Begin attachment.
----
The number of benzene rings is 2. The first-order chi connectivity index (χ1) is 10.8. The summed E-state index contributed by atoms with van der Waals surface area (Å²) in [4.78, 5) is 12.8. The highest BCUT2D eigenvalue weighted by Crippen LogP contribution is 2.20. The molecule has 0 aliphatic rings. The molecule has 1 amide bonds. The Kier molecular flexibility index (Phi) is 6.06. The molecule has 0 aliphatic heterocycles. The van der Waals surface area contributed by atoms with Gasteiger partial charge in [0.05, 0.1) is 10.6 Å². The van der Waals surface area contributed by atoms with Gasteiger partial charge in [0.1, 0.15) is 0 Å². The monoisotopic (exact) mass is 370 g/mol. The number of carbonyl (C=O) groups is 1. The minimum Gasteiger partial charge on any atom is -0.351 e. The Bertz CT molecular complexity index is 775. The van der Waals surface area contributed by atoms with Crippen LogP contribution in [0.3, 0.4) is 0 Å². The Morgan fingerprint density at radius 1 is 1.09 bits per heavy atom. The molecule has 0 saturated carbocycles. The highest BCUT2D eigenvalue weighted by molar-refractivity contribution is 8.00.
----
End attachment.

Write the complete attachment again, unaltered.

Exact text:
The number of benzene rings is 2. The first-order chi connectivity index (χ1) is 10.8. The summed E-state index contributed by atoms with van der Waals surface area (Å²) in [4.78, 5) is 12.8. The highest BCUT2D eigenvalue weighted by Crippen LogP contribution is 2.20. The molecule has 0 aliphatic rings. The molecule has 1 amide bonds. The Kier molecular flexibility index (Phi) is 6.06. The molecule has 0 aliphatic heterocycles. The van der Waals surface area contributed by atoms with Gasteiger partial charge in [0.05, 0.1) is 10.6 Å². The van der Waals surface area contributed by atoms with Gasteiger partial charge in [0.1, 0.15) is 0 Å². The monoisotopic (exact) mass is 370 g/mol. The number of carbonyl (C=O) groups is 1. The minimum Gasteiger partial charge on any atom is -0.351 e. The Bertz CT molecular complexity index is 775. The van der Waals surface area contributed by atoms with Crippen LogP contribution in [0.3, 0.4) is 0 Å². The Morgan fingerprint density at radius 1 is 1.09 bits per heavy atom. The molecule has 0 saturated carbocycles. The highest BCUT2D eigenvalue weighted by molar-refractivity contribution is 8.00.